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  Analyzed 3 days ago based on code collected 3 days ago.
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singhatulkr says:
Wicket review  
written almost 7 years ago

Wicket is a component based web application framework which lets java developers think of web applications in terms of components which can designed upon object oriented principles.
A few points worth mentioning::
1.The html markup (& looks) remains intact in the html, without any scripting,special tags or code mix up & leaves room for ui designers to work independently.
2.Sessions are managed by the framework.
3.Above point does not make it session heavy as the concept of Models is simple and sound, letting them be detached from session & attached to session.
4.Ajax support with ajax components
5.Writing new components is a breeze.
6.Community & mailing lists are just great

"If you are a java developer, try to get the hang of wicket...And you might not want to return back to any other thing you were using for web front-end development.....theres a lot of hype on a lot of stuff out there for the job.Wicket experience is so solid that you will quit re-visiting it "

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Jemsquash says:
...lain Java when building with Wicket  
written over 3 years ago

Wicket is a framework based on what made Java great i.e. Java itself. There is no xml based configuration or plugging things together. The presentation markup is in plain html. Errors are very clear and helpful.

I feel confident when refactoring with Wicket (since it is plain Java). Java tooling is excellent whereas xml, bytecode injection, dynamic proxy/introspection etc. tooling is not.

Unit testing in Wicket is very simple and easy to do.

Wicket provides a way of managing state which to me is quite intuitive and easy to use (and again no xml!). This makes work flows really easy.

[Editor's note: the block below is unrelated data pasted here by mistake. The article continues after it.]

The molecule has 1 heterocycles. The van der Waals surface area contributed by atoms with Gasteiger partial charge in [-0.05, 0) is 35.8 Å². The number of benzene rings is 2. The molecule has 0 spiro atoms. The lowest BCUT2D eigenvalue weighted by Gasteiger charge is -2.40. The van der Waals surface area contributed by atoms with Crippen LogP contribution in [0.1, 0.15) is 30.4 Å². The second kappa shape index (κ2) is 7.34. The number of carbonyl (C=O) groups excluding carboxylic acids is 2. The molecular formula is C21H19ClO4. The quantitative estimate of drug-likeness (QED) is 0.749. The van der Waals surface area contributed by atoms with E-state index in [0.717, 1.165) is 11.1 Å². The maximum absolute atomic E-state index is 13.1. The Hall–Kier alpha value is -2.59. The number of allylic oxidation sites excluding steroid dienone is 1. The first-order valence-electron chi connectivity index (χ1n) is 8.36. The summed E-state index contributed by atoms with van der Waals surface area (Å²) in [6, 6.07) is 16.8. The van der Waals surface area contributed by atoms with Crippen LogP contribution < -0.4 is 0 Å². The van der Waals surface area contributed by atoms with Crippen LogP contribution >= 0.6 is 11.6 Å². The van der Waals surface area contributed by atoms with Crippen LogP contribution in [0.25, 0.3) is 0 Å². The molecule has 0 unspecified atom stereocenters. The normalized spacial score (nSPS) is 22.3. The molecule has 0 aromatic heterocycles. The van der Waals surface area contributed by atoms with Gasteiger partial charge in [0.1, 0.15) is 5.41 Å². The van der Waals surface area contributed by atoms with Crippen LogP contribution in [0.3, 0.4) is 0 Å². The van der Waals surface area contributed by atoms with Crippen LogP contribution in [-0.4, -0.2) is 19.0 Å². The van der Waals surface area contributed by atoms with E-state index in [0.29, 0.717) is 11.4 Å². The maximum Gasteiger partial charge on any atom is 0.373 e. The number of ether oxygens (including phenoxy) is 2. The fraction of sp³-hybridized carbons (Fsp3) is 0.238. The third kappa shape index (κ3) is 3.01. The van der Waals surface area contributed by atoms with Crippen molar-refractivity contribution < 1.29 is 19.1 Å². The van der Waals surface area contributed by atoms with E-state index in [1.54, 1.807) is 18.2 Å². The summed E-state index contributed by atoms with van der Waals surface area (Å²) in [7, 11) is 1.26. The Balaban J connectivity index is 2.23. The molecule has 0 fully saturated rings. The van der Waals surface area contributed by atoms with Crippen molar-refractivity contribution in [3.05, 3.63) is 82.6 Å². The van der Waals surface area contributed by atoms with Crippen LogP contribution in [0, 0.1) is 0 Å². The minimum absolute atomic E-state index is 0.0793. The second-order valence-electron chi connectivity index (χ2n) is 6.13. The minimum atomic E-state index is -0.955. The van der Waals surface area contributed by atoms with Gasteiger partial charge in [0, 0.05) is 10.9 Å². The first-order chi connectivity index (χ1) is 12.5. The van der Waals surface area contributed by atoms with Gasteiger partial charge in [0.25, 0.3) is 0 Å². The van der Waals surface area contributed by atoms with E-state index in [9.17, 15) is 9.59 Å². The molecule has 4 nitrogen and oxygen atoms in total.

What's not so hot? Not as many polished components as other frameworks. Although I recently discovered wiquery which is integrating jquery with Wicket. I have yet to try this out so no comment on it. Not that Wicket prevents you from using things like YUI or other javascript libraries, it's just that they are not seemlessly integrated.

Wicket does feel quite abstracted from the techie web side of things which is both good and bad. It is good in the fact that I focus on developing business logic. The bad is when I've got to do something that is out of the ordinary and not straight forward to do in Wicket.

On the whole I found it very productive in building web sites using a TDD approach.

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...an Locke says:
Ohloh summary inaccurate  
written over 6 years ago

this project does not have a short commit history. it switched repos (twice) and ohloh did not follow it correctly. wicket was started in april 2004. it is also NOT GPL and now contains no GPL code. there is certainly no conflict with ASL as it is now a top level apache project. the graph of code commits is also completely wrong as it lacks the history (all of my work, i might add and a very significant portion of even today's codebase)

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